High

Creating Inclusive PreK–12 STEM Learning Environments

Brief CoverBroadening participation in PreK–12 STEM provides ALL students with STEM learning experiences that can prepare them for civic life and the workforce.

Author/Presenter

Malcom Butler

Cory Buxton

Odis Johnson Jr.

Leanne Ketterlin-Geller

Catherine McCulloch

Natalie Nielsen

Arthur Powell

Year
2018
Short Description

This brief offers insights from National Science Foundation-supported research for education leaders and policymakers who are broadening participation in science, technology, engineering, and/or mathematics (STEM). Many of these insights confirm knowledge that has been reported in research literature; however, some offer a different perspective on familiar challenges.

Students Do Not Always Mean What We Think They Mean: A Questioning Strategy to Elicit the Reasoning Behind Unexpected Causal Patterns in Student System Models

An ability to engage in system thinking is necessary to understand complex problems. While many pre-college students use system modeling tools, there is limited evidence of student reasoning about causal relationships that interact in diverging and converging chains, and how these affect system behavior. A chemistry unit on gas phenomena was implemented in two successive years with 73 high school students. Although the phenomena could be explained with simple linear causal reasoning, many student models included surprising and problematic causal chains and non-linear patterns.

Author/Presenter

Steven Roderick

Namsoo Shin

Daniel Damelin

Lead Organization(s)
Year
2022
Short Description

An ability to engage in system thinking is necessary to understand complex problems. While many pre-college students use system modeling tools, there is limited evidence of student reasoning about causal relationships that interact in diverging and converging chains, and how these affect system behavior. A chemistry unit on gas phenomena was implemented in two successive years with 73 high school students. Although the phenomena could be explained with simple linear causal reasoning, many student models included surprising and problematic causal chains and non-linear patterns.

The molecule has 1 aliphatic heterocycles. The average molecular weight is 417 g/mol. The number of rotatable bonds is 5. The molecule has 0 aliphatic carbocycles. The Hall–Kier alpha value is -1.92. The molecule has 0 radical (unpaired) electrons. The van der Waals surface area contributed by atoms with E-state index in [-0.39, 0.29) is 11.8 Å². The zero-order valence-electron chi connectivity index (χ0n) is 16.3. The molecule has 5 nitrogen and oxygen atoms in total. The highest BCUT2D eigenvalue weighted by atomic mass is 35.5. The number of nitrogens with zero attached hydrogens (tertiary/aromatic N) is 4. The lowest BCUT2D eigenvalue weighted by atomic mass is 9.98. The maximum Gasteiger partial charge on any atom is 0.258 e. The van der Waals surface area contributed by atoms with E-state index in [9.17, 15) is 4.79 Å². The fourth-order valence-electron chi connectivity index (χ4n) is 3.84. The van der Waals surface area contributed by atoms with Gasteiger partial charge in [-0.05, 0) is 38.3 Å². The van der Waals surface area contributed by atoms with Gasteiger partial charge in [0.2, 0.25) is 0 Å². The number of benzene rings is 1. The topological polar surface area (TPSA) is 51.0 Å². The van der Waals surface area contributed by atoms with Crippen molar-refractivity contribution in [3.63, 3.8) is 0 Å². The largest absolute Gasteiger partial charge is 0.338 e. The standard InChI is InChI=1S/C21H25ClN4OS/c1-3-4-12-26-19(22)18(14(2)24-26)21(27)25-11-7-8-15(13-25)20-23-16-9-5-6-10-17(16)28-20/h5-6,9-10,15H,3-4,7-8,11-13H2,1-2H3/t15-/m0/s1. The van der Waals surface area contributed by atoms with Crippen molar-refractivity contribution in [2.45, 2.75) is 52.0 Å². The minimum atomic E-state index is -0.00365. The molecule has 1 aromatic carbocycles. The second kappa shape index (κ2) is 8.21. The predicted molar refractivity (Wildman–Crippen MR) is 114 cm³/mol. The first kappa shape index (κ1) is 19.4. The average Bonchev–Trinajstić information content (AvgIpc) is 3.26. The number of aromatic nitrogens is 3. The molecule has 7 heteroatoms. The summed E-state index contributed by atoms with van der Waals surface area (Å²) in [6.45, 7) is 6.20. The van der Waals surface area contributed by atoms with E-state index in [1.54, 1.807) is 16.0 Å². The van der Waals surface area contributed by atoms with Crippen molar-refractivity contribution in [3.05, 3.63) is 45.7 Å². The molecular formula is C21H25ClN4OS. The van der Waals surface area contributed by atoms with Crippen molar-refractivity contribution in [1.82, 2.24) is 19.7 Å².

Students Do Not Always Mean What We Think They Mean: A Questioning Strategy to Elicit the Reasoning Behind Unexpected Causal Patterns in Student System Models

An ability to engage in system thinking is necessary to understand complex problems. While many pre-college students use system modeling tools, there is limited evidence of student reasoning about causal relationships that interact in diverging and converging chains, and how these affect system behavior. A chemistry unit on gas phenomena was implemented in two successive years with 73 high school students. Although the phenomena could be explained with simple linear causal reasoning, many student models included surprising and problematic causal chains and non-linear patterns.

Author/Presenter

Steven Roderick

Namsoo Shin

Daniel Damelin

Lead Organization(s)
Year
2022
Short Description

An ability to engage in system thinking is necessary to understand complex problems. While many pre-college students use system modeling tools, there is limited evidence of student reasoning about causal relationships that interact in diverging and converging chains, and how these affect system behavior. A chemistry unit on gas phenomena was implemented in two successive years with 73 high school students. Although the phenomena could be explained with simple linear causal reasoning, many student models included surprising and problematic causal chains and non-linear patterns.

The Role of Inclusion, Discrimination, and Belonging for Adolescent Science, Technology, Engineering and Math Engagement In and Out of School